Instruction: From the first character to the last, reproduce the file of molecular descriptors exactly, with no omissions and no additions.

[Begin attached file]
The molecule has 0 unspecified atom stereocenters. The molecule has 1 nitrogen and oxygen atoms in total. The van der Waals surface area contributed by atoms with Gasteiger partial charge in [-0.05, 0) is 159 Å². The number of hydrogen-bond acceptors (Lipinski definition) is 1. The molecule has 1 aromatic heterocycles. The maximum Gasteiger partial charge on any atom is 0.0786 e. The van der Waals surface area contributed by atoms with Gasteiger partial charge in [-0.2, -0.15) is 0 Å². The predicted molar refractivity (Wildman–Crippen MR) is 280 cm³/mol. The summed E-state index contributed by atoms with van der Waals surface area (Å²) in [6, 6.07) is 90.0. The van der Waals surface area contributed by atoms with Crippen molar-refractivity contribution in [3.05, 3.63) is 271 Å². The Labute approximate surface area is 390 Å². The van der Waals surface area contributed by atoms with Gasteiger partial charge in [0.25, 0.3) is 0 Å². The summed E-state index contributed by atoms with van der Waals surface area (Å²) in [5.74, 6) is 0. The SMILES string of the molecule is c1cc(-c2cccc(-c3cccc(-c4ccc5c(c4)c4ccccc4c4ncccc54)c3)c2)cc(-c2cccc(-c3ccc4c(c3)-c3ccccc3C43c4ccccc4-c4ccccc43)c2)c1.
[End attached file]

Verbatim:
The molecule has 0 unspecified atom stereocenters. The molecule has 1 nitrogen and oxygen atoms in total. The van der Waals surface area contributed by atoms with Gasteiger partial charge in [-0.05, 0) is 159 Å². The number of hydrogen-bond acceptors (Lipinski definition) is 1. The molecule has 1 aromatic heterocycles. The maximum Gasteiger partial charge on any atom is 0.0786 e. The van der Waals surface area contributed by atoms with Gasteiger partial charge in [-0.2, -0.15) is 0 Å². The predicted molar refractivity (Wildman–Crippen MR) is 280 cm³/mol. The summed E-state index contributed by atoms with van der Waals surface area (Å²) in [6, 6.07) is 90.0. The van der Waals surface area contributed by atoms with Crippen molar-refractivity contribution in [3.05, 3.63) is 271 Å². The Labute approximate surface area is 390 Å². The van der Waals surface area contributed by atoms with Gasteiger partial charge in [0.25, 0.3) is 0 Å². The summed E-state index contributed by atoms with van der Waals surface area (Å²) in [5.74, 6) is 0. The SMILES string of the molecule is c1cc(-c2cccc(-c3cccc(-c4ccc5c(c4)c4ccccc4c4ncccc54)c3)c2)cc(-c2cccc(-c3ccc4c(c3)-c3ccccc3C43c4ccccc4-c4ccccc43)c2)c1.